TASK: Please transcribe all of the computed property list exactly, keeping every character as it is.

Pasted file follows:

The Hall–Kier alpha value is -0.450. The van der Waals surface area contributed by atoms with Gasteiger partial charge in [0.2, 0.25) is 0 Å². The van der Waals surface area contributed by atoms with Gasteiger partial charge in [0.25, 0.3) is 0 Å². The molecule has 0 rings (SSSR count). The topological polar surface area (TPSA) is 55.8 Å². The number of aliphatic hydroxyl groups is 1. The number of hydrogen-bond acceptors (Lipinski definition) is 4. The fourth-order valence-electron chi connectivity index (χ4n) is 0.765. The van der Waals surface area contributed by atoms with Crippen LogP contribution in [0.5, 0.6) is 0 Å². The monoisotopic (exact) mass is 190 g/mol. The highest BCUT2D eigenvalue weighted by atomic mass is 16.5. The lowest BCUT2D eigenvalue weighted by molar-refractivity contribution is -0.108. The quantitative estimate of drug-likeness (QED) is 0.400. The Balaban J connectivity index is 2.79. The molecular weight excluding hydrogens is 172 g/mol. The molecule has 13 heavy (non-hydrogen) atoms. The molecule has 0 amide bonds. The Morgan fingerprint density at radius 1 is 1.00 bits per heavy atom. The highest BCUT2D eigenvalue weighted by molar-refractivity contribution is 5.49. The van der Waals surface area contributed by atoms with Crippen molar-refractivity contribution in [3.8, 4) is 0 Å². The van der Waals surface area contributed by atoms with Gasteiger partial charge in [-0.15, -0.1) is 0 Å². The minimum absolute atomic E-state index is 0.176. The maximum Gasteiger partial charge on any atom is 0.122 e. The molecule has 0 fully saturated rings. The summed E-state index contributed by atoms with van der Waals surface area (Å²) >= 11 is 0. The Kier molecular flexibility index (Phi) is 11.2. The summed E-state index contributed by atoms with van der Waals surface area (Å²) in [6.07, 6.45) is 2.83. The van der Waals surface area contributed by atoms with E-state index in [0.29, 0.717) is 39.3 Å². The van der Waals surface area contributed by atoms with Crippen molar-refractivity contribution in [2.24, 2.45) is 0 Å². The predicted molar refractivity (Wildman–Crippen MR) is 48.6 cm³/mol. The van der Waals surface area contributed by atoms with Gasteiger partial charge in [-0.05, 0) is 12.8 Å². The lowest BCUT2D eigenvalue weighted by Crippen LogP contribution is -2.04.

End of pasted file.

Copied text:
The Hall–Kier alpha value is -0.450. The van der Waals surface area contributed by atoms with Gasteiger partial charge in [0.2, 0.25) is 0 Å². The van der Waals surface area contributed by atoms with Gasteiger partial charge in [0.25, 0.3) is 0 Å². The molecule has 0 rings (SSSR count). The topological polar surface area (TPSA) is 55.8 Å². The number of aliphatic hydroxyl groups is 1. The number of hydrogen-bond acceptors (Lipinski definition) is 4. The fourth-order valence-electron chi connectivity index (χ4n) is 0.765. The van der Waals surface area contributed by atoms with Crippen LogP contribution in [0.5, 0.6) is 0 Å². The monoisotopic (exact) mass is 190 g/mol. The highest BCUT2D eigenvalue weighted by atomic mass is 16.5. The lowest BCUT2D eigenvalue weighted by molar-refractivity contribution is -0.108. The quantitative estimate of drug-likeness (QED) is 0.400. The Balaban J connectivity index is 2.79. The molecular weight excluding hydrogens is 172 g/mol. The molecule has 13 heavy (non-hydrogen) atoms. The molecule has 0 amide bonds. The Morgan fingerprint density at radius 1 is 1.00 bits per heavy atom. The highest BCUT2D eigenvalue weighted by molar-refractivity contribution is 5.49. The van der Waals surface area contributed by atoms with Crippen molar-refractivity contribution in [3.8, 4) is 0 Å². The van der Waals surface area contributed by atoms with Gasteiger partial charge in [-0.15, -0.1) is 0 Å². The minimum absolute atomic E-state index is 0.176. The maximum Gasteiger partial charge on any atom is 0.122 e. The molecule has 0 fully saturated rings. The summed E-state index contributed by atoms with van der Waals surface area (Å²) >= 11 is 0. The Kier molecular flexibility index (Phi) is 11.2. The summed E-state index contributed by atoms with van der Waals surface area (Å²) in [6.07, 6.45) is 2.83. The van der Waals surface area contributed by atoms with E-state index in [0.29, 0.717) is 39.3 Å². The van der Waals surface area contributed by atoms with Crippen molar-refractivity contribution in [2.24, 2.45) is 0 Å². The predicted molar refractivity (Wildman–Crippen MR) is 48.6 cm³/mol. The van der Waals surface area contributed by atoms with Gasteiger partial charge in [-0.05, 0) is 12.8 Å². The lowest BCUT2D eigenvalue weighted by Crippen LogP contribution is -2.04.